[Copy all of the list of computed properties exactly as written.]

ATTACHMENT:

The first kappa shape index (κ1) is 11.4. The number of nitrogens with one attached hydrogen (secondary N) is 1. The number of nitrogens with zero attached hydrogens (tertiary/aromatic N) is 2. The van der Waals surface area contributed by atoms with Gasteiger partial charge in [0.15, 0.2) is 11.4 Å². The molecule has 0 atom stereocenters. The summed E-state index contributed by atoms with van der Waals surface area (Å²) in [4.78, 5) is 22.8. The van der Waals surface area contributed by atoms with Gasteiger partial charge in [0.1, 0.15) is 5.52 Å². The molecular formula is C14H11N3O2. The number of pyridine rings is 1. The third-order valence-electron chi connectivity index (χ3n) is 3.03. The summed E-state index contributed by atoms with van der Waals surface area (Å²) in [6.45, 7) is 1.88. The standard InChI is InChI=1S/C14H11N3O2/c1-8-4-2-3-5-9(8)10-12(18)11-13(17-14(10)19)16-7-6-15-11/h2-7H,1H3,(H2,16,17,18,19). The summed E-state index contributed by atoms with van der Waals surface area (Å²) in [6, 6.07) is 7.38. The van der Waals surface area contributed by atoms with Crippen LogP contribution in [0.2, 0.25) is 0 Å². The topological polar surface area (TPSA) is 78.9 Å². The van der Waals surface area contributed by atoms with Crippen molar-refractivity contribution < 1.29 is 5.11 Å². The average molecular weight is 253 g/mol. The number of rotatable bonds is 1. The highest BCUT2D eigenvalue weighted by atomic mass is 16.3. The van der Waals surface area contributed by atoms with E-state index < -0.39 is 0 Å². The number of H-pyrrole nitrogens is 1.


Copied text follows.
The first kappa shape index (κ1) is 11.4. The number of nitrogens with one attached hydrogen (secondary N) is 1. The number of nitrogens with zero attached hydrogens (tertiary/aromatic N) is 2. The van der Waals surface area contributed by atoms with Gasteiger partial charge in [0.15, 0.2) is 11.4 Å². The molecule has 0 atom stereocenters. The summed E-state index contributed by atoms with van der Waals surface area (Å²) in [4.78, 5) is 22.8. The van der Waals surface area contributed by atoms with Gasteiger partial charge in [0.1, 0.15) is 5.52 Å². The molecular formula is C14H11N3O2. The number of pyridine rings is 1. The third-order valence-electron chi connectivity index (χ3n) is 3.03. The summed E-state index contributed by atoms with van der Waals surface area (Å²) in [6.45, 7) is 1.88. The standard InChI is InChI=1S/C14H11N3O2/c1-8-4-2-3-5-9(8)10-12(18)11-13(17-14(10)19)16-7-6-15-11/h2-7H,1H3,(H2,16,17,18,19). The summed E-state index contributed by atoms with van der Waals surface area (Å²) in [6, 6.07) is 7.38. The van der Waals surface area contributed by atoms with Crippen LogP contribution in [0.2, 0.25) is 0 Å². The topological polar surface area (TPSA) is 78.9 Å². The van der Waals surface area contributed by atoms with Crippen molar-refractivity contribution < 1.29 is 5.11 Å². The average molecular weight is 253 g/mol. The number of rotatable bonds is 1. The highest BCUT2D eigenvalue weighted by atomic mass is 16.3. The van der Waals surface area contributed by atoms with E-state index < -0.39 is 0 Å². The number of H-pyrrole nitrogens is 1.